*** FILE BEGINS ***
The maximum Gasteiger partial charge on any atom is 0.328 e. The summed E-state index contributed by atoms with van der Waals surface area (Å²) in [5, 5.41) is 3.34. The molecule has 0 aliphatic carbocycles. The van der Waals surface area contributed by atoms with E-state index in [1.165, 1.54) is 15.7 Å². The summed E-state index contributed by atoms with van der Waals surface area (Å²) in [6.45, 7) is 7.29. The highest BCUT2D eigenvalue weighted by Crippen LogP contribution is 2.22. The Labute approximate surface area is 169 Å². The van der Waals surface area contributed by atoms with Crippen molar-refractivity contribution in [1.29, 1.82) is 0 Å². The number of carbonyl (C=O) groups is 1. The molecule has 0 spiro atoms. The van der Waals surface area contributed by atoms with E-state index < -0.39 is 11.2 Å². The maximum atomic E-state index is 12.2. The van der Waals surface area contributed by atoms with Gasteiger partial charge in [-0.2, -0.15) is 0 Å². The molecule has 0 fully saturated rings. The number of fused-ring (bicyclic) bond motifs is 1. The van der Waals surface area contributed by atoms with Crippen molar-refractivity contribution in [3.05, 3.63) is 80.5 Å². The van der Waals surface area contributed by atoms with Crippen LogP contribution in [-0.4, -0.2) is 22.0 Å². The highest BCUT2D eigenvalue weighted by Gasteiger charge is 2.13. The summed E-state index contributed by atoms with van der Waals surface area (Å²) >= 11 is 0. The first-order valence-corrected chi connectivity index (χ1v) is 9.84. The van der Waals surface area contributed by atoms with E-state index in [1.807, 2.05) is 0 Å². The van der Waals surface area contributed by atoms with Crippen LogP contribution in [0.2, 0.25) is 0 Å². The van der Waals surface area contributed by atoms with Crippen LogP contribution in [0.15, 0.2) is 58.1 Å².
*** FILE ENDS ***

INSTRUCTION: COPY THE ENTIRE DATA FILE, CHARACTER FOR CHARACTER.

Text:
The maximum Gasteiger partial charge on any atom is 0.328 e. The summed E-state index contributed by atoms with van der Waals surface area (Å²) in [5, 5.41) is 3.34. The molecule has 0 aliphatic carbocycles. The van der Waals surface area contributed by atoms with E-state index in [1.165, 1.54) is 15.7 Å². The summed E-state index contributed by atoms with van der Waals surface area (Å²) in [6.45, 7) is 7.29. The highest BCUT2D eigenvalue weighted by Crippen LogP contribution is 2.22. The Labute approximate surface area is 169 Å². The van der Waals surface area contributed by atoms with Crippen molar-refractivity contribution in [1.29, 1.82) is 0 Å². The number of carbonyl (C=O) groups is 1. The molecule has 0 spiro atoms. The van der Waals surface area contributed by atoms with E-state index < -0.39 is 11.2 Å². The maximum atomic E-state index is 12.2. The van der Waals surface area contributed by atoms with Gasteiger partial charge in [-0.2, -0.15) is 0 Å². The molecule has 0 fully saturated rings. The number of fused-ring (bicyclic) bond motifs is 1. The van der Waals surface area contributed by atoms with Crippen molar-refractivity contribution in [3.05, 3.63) is 80.5 Å². The van der Waals surface area contributed by atoms with Crippen LogP contribution in [-0.4, -0.2) is 22.0 Å². The highest BCUT2D eigenvalue weighted by Gasteiger charge is 2.13. The summed E-state index contributed by atoms with van der Waals surface area (Å²) >= 11 is 0. The first-order valence-corrected chi connectivity index (χ1v) is 9.84. The van der Waals surface area contributed by atoms with E-state index in [1.807, 2.05) is 0 Å². The van der Waals surface area contributed by atoms with Crippen LogP contribution in [0.2, 0.25) is 0 Å². The van der Waals surface area contributed by atoms with Crippen LogP contribution in [0.15, 0.2) is 58.1 Å².